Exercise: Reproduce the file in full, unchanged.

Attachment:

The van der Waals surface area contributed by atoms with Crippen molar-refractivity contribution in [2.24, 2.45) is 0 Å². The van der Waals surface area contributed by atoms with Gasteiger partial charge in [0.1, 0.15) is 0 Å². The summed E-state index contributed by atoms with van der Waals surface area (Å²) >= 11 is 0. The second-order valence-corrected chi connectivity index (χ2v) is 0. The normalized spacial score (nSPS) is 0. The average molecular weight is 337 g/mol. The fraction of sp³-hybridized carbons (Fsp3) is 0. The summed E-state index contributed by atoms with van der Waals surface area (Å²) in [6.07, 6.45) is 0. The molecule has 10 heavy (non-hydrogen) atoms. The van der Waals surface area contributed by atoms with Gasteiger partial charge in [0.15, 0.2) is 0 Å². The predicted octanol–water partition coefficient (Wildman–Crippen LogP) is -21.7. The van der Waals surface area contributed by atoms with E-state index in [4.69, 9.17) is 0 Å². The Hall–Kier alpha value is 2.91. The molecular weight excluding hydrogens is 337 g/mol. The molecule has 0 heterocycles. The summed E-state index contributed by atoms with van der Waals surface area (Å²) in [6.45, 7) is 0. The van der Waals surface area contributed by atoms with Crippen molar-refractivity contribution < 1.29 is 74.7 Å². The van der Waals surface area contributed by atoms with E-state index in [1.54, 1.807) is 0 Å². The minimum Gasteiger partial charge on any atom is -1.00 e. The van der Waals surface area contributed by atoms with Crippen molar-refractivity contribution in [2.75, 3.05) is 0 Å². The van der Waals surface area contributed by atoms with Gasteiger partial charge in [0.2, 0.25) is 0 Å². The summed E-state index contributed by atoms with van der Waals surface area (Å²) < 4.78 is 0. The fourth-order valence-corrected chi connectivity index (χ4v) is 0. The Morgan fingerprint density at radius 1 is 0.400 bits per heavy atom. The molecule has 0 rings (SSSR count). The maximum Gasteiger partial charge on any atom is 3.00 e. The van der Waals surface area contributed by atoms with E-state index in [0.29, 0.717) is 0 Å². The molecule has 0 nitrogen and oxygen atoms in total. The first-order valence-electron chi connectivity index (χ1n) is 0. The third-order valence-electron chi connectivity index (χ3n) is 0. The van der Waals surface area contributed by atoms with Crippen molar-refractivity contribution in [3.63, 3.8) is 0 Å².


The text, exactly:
The van der Waals surface area contributed by atoms with Crippen molar-refractivity contribution in [2.24, 2.45) is 0 Å². The van der Waals surface area contributed by atoms with Gasteiger partial charge in [0.1, 0.15) is 0 Å². The summed E-state index contributed by atoms with van der Waals surface area (Å²) >= 11 is 0. The second-order valence-corrected chi connectivity index (χ2v) is 0. The normalized spacial score (nSPS) is 0. The average molecular weight is 337 g/mol. The fraction of sp³-hybridized carbons (Fsp3) is 0. The summed E-state index contributed by atoms with van der Waals surface area (Å²) in [6.07, 6.45) is 0. The molecule has 10 heavy (non-hydrogen) atoms. The van der Waals surface area contributed by atoms with Gasteiger partial charge in [0.15, 0.2) is 0 Å². The predicted octanol–water partition coefficient (Wildman–Crippen LogP) is -21.7. The van der Waals surface area contributed by atoms with E-state index in [4.69, 9.17) is 0 Å². The Hall–Kier alpha value is 2.91. The molecular weight excluding hydrogens is 337 g/mol. The molecule has 0 heterocycles. The summed E-state index contributed by atoms with van der Waals surface area (Å²) in [6.45, 7) is 0. The van der Waals surface area contributed by atoms with Crippen molar-refractivity contribution < 1.29 is 74.7 Å². The van der Waals surface area contributed by atoms with E-state index in [1.54, 1.807) is 0 Å². The minimum Gasteiger partial charge on any atom is -1.00 e. The van der Waals surface area contributed by atoms with Crippen molar-refractivity contribution in [2.75, 3.05) is 0 Å². The van der Waals surface area contributed by atoms with Gasteiger partial charge in [0.2, 0.25) is 0 Å². The summed E-state index contributed by atoms with van der Waals surface area (Å²) < 4.78 is 0. The fourth-order valence-corrected chi connectivity index (χ4v) is 0. The Morgan fingerprint density at radius 1 is 0.400 bits per heavy atom. The molecule has 0 rings (SSSR count). The maximum Gasteiger partial charge on any atom is 3.00 e. The van der Waals surface area contributed by atoms with E-state index in [0.29, 0.717) is 0 Å². The molecule has 0 nitrogen and oxygen atoms in total. The first-order valence-electron chi connectivity index (χ1n) is 0. The third-order valence-electron chi connectivity index (χ3n) is 0. The van der Waals surface area contributed by atoms with Crippen molar-refractivity contribution in [3.63, 3.8) is 0 Å².